Am I in a Common Law relationship? If so, so what?!
What does “Common Law” mean in the Family Law context?
A lot of people consider themselves to be in a common law relationship, but what does that mean? How long does it take to be considered to be in a common law relationship? If I am in one, what rights and obligations do I have to my partner?
The term “common law” has a very different meaning depending on whom you ask and in what context. If you ask the Canada Revenue Agency you will get one answer, if you ask your insurance company you will get another and if you ask the Alberta government you will get a third answer. There is no uniform definition of common law in Canada. Hence the confusion.
Basically everyone seems to understand that to be “common law” you have to be in a marriage-like relationship, as opposed to be living together with a roommate or family member. You have to be a couple, right? What does that mean?
There are two definitions that are most common: one for federal tax law and one for area regulated by the Alberta government.
For the Canada Revenue Agency, you have to be living together for one (1) year in a conjugal or have a child together. Here is its definition:
This applies to a person who is not your spouse (spouse = legally married), with whom you are living in a conjugal relationship, and to whom at least one of the following situations applies. He or she:
a) has been living with you in a conjugal relationship for at least 12 continuous months;
b) is the parent of your child by birth or adoption; or
c) has custody and control of your child (or had custody and control immediately before the child turned 19 years of age) and your child is wholly dependent on that person for support.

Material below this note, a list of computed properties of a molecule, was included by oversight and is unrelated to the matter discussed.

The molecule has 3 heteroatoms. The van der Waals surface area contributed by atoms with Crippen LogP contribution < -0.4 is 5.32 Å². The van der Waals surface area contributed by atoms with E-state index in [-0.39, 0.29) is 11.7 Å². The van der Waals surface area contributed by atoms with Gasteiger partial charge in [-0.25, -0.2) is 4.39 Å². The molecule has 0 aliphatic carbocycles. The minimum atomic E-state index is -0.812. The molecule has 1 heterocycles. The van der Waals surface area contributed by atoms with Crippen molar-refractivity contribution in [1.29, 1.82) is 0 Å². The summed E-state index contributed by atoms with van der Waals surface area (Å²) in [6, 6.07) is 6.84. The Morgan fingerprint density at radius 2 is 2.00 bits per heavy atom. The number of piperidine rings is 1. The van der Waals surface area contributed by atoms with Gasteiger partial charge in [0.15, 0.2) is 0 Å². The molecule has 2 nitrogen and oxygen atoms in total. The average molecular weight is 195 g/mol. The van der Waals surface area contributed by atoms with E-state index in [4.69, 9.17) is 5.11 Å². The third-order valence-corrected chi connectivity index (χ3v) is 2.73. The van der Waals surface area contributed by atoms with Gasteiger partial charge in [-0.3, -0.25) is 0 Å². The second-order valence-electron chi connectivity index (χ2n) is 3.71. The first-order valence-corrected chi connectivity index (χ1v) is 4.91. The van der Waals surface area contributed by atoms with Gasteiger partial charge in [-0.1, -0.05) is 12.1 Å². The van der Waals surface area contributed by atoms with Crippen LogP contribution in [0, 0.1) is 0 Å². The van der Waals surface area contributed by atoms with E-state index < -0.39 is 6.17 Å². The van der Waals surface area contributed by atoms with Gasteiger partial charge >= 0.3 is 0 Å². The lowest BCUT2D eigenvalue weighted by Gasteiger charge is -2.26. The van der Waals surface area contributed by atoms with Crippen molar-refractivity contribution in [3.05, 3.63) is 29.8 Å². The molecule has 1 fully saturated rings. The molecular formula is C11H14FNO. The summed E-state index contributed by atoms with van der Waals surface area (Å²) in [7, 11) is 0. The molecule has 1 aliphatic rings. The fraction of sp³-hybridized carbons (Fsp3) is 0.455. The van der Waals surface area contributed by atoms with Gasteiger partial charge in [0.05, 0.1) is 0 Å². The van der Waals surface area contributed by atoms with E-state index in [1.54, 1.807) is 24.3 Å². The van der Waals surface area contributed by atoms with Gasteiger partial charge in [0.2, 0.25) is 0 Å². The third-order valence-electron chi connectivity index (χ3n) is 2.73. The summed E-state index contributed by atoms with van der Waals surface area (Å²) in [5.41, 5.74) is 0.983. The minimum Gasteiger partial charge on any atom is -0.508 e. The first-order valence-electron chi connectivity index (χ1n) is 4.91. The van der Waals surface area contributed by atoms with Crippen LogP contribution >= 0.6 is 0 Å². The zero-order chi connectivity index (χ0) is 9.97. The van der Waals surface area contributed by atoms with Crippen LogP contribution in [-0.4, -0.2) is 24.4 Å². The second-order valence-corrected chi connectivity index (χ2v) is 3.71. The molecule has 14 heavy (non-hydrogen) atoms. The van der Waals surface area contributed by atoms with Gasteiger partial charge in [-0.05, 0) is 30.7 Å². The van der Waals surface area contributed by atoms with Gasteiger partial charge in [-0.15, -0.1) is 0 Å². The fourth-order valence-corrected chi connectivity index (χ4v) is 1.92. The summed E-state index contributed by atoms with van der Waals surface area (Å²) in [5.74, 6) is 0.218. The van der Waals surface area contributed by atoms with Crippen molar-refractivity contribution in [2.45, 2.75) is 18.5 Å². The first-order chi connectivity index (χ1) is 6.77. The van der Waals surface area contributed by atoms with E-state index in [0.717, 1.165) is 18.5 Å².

In addition, an individual immediately becomes your common-law partner if you previously lived together in a conjugal relationship for at least 12 continuous months and you have resumed living together in such a relationship. Under proposed changes, this condition will no longer exist. The effect of this proposed change is that a person (other than a person described in b) or c)) will be your common-law partner only after your current relationship with that person has lasted at least 12 continuous months. This proposed change will apply to 2001 and later years.
The term “12 continuous months” in this definition includes any period that you were separated for less than 90 days because of a breakdown in the relationship. For instance, if you and your spouse or common-law partner were separated for two months during the year, but reconciled before the end of the year, you are still considered to be married or living common-law for income tax purposes.
This is a very important definition when dealing with anything under the Federal Government of Canada and, in particular, your taxes. There is nothing more important that the federal government does in relation to its citizens than collect and spend taxes. On a day-to-day basis, it is the most common interaction between citizen and federal government.
One needs to be accurate in declaring your status to the federal government. First, nobody should ever lie to CRA. Lying to the CRA is an offence that you have serious consequences.